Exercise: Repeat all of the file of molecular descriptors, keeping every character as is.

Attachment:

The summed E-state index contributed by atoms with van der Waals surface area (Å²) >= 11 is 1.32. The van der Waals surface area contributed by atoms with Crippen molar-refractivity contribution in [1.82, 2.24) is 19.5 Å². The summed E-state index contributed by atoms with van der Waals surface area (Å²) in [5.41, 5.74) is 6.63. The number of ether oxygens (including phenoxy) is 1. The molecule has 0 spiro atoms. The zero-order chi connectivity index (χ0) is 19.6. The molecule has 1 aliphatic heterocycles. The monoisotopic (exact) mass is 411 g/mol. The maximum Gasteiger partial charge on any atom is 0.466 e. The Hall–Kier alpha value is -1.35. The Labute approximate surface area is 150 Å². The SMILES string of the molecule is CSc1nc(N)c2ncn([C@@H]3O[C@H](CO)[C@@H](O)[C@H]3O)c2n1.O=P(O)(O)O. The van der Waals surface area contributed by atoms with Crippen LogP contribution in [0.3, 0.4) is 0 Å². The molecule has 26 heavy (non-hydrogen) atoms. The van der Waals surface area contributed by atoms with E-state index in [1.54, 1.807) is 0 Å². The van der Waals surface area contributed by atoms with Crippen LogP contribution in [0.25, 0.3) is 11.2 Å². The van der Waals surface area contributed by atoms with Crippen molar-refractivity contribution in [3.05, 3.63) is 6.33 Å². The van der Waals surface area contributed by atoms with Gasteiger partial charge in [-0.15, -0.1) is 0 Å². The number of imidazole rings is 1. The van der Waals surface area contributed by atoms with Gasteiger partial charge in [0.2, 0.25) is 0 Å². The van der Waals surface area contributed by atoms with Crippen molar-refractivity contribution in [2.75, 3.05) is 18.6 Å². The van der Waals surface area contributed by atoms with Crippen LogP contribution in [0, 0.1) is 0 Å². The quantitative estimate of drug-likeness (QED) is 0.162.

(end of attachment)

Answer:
The summed E-state index contributed by atoms with van der Waals surface area (Å²) >= 11 is 1.32. The van der Waals surface area contributed by atoms with Crippen molar-refractivity contribution in [1.82, 2.24) is 19.5 Å². The summed E-state index contributed by atoms with van der Waals surface area (Å²) in [5.41, 5.74) is 6.63. The number of ether oxygens (including phenoxy) is 1. The molecule has 0 spiro atoms. The zero-order chi connectivity index (χ0) is 19.6. The molecule has 1 aliphatic heterocycles. The monoisotopic (exact) mass is 411 g/mol. The maximum Gasteiger partial charge on any atom is 0.466 e. The Hall–Kier alpha value is -1.35. The Labute approximate surface area is 150 Å². The SMILES string of the molecule is CSc1nc(N)c2ncn([C@@H]3O[C@H](CO)[C@@H](O)[C@H]3O)c2n1.O=P(O)(O)O. The van der Waals surface area contributed by atoms with Crippen LogP contribution in [0.3, 0.4) is 0 Å². The molecule has 26 heavy (non-hydrogen) atoms. The van der Waals surface area contributed by atoms with E-state index in [1.54, 1.807) is 0 Å². The van der Waals surface area contributed by atoms with Crippen LogP contribution in [0.25, 0.3) is 11.2 Å². The van der Waals surface area contributed by atoms with Crippen molar-refractivity contribution in [3.05, 3.63) is 6.33 Å². The van der Waals surface area contributed by atoms with Gasteiger partial charge in [-0.15, -0.1) is 0 Å². The number of imidazole rings is 1. The van der Waals surface area contributed by atoms with Gasteiger partial charge in [0.2, 0.25) is 0 Å². The van der Waals surface area contributed by atoms with Crippen molar-refractivity contribution in [2.75, 3.05) is 18.6 Å². The van der Waals surface area contributed by atoms with Crippen LogP contribution in [0, 0.1) is 0 Å². The quantitative estimate of drug-likeness (QED) is 0.162.